Cartesian Product of Sets: Given sets A and B, the Cartesian product represents the set of all ordered pairs from the elements of both sets. A  B = {(a, b) | a  A and b  B} Find each set. A = {1, 5, 9} B = {6,7} A  B { (1, 6), (1, 7), (5, 6), (5, 7), (9, 6), (9, 7) } B  A { (6, 1), (6, 5), (6, 9), (7, 1), (7, 5), (7, 9) }

2.3 – Venn Diagrams and Subsets
Shading Venn Diagrams: A  B A B U A B A B U U

2.3 – Venn Diagrams and Subsets
Shading Venn Diagrams: A  B A B U U A B A B U

2.3 – Venn Diagrams and Subsets
Shading Venn Diagrams: A  B A B U A A B A B U U A  B in yellow

2.3 – Venn Diagrams and Subsets
Locating Elements in a Venn Diagram U = {1, 2, 3, 4, 5, 6, 7, 8, 9, 10} A = {2, 3, 4, 5, 6} B = {4, 6, 8} Start with A  B 7 1 Fill in each subset of U. A B 4 2 Fill in remaining elements of U. 3 8 6 5 U 9 10

2.3 – Venn Diagrams and Subsets
Shade a Venn diagram for the given statement. (A  B)  C Work with the parentheses. (A  B) A B C U

2.3 – Venn Diagrams and Subsets
Shade a Venn diagram for the given statement. (A  B)  C Work with the parentheses. (A  B) B A C U Work with the remaining part of the statement. (A  B)  C

2.3 – Venn Diagrams and Subsets
Shade a Venn diagram for the given statement. (A  B)  C Work with the parentheses. (A  B) B A C U Work with the remaining part of the statement. (A  B)  C

2.4 –Surveys and Cardinal Numbers
Surveys and Venn Diagrams Financial Aid Survey of a Small College (100 sophomores). 49 received Government grants 55 received Private scholarships 43 received College aid G P 23 received Gov. grants & Pri. scholar. 16 15 12 18 received Gov. grants & College aid 8 28 received Pri. scholar. & College aid 10 20 8 received funds from all three 5 (PC) – (GPC) – 8 = 20 43 – ( ) = 5 C U 14 (GC) – (GPC) 18 – 8 = 10 55 – ( ) = 12 (GP) – (GPC) 23 – 8 = 15 49 – ( ) = 16 100 – ( ) = 14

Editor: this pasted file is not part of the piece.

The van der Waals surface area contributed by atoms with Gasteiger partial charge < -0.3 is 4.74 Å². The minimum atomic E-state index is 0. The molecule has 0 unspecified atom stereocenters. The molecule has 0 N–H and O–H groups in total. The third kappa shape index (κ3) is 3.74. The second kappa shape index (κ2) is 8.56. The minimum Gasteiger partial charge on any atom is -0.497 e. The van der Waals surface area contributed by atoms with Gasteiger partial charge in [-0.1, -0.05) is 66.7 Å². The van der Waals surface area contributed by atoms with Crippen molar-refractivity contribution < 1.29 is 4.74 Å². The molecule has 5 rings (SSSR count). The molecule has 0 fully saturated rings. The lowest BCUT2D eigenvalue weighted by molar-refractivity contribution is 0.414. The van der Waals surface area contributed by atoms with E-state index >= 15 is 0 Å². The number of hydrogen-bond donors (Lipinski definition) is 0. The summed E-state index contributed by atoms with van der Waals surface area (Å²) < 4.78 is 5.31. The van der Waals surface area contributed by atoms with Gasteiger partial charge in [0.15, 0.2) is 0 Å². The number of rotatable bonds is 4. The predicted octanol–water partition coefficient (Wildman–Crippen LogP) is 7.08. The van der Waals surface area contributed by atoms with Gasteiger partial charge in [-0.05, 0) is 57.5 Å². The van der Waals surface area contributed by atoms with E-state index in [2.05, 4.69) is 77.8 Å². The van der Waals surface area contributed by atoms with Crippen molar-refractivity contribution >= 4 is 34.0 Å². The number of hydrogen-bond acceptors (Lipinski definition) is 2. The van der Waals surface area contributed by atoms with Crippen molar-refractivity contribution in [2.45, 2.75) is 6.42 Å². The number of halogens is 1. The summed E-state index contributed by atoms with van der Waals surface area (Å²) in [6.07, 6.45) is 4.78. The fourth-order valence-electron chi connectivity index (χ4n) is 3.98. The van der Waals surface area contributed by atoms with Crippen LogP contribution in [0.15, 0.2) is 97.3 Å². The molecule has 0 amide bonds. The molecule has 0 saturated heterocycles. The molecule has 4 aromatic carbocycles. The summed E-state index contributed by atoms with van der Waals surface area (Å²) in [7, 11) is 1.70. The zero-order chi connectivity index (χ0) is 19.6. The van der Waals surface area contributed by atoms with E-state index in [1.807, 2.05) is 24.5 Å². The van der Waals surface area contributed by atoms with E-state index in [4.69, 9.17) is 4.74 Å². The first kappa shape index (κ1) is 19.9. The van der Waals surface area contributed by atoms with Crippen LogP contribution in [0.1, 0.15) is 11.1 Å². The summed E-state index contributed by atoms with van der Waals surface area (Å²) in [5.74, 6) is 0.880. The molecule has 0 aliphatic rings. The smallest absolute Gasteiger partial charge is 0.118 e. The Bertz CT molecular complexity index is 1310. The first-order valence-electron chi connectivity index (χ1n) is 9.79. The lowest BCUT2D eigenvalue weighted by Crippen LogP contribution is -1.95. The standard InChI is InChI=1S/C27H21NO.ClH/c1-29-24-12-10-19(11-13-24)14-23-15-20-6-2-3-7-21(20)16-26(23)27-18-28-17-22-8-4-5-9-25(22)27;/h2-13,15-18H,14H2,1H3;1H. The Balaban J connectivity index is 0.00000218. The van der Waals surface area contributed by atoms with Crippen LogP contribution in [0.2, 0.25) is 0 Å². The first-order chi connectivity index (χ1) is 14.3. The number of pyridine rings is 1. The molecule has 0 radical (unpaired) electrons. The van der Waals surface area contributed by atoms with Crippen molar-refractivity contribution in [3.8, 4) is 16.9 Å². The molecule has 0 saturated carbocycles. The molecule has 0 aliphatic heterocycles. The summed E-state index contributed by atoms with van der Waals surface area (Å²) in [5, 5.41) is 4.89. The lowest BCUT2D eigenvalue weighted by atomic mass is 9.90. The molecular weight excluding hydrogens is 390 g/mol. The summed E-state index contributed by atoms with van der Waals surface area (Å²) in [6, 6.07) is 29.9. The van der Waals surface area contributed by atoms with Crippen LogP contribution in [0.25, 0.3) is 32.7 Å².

2.4 –Surveys and Cardinal Numbers
Cardinal Number Formula for a Region For any two sets A and B, Find n(A) if n(AB) = 78, n(AB) = 21, and n(B) = 36. n(AB) = n(A) + n(B ) – n(AB) 78 = n(A) + 36 – 21 78 = n(A) + 15 63 = n(A)

9.1 – Points, Line, Planes and Angles
Definitions: A point has no magnitude and no size. A line has no thickness and no width and it extends indefinitely in two directions. A plane is a flat surface that extends infinitely. m A E D

9.1 – Points, Line, Planes and Angles
Definitions: A point divides a line into two half-lines, one on each side of the point. A ray is a half-line including an initial point. A line segment includes two endpoints. N E D G F

9.1 – Points, Line, Planes and Angles
Summary: Name Figure Symbol Line AB or BA A B AB BA Half-line AB A B AB Half-line BA A B BA Ray AB A B AB Ray BA A B BA Segment AB or Segment BA A B AB BA

9.1 – Points, Line, Planes and Angles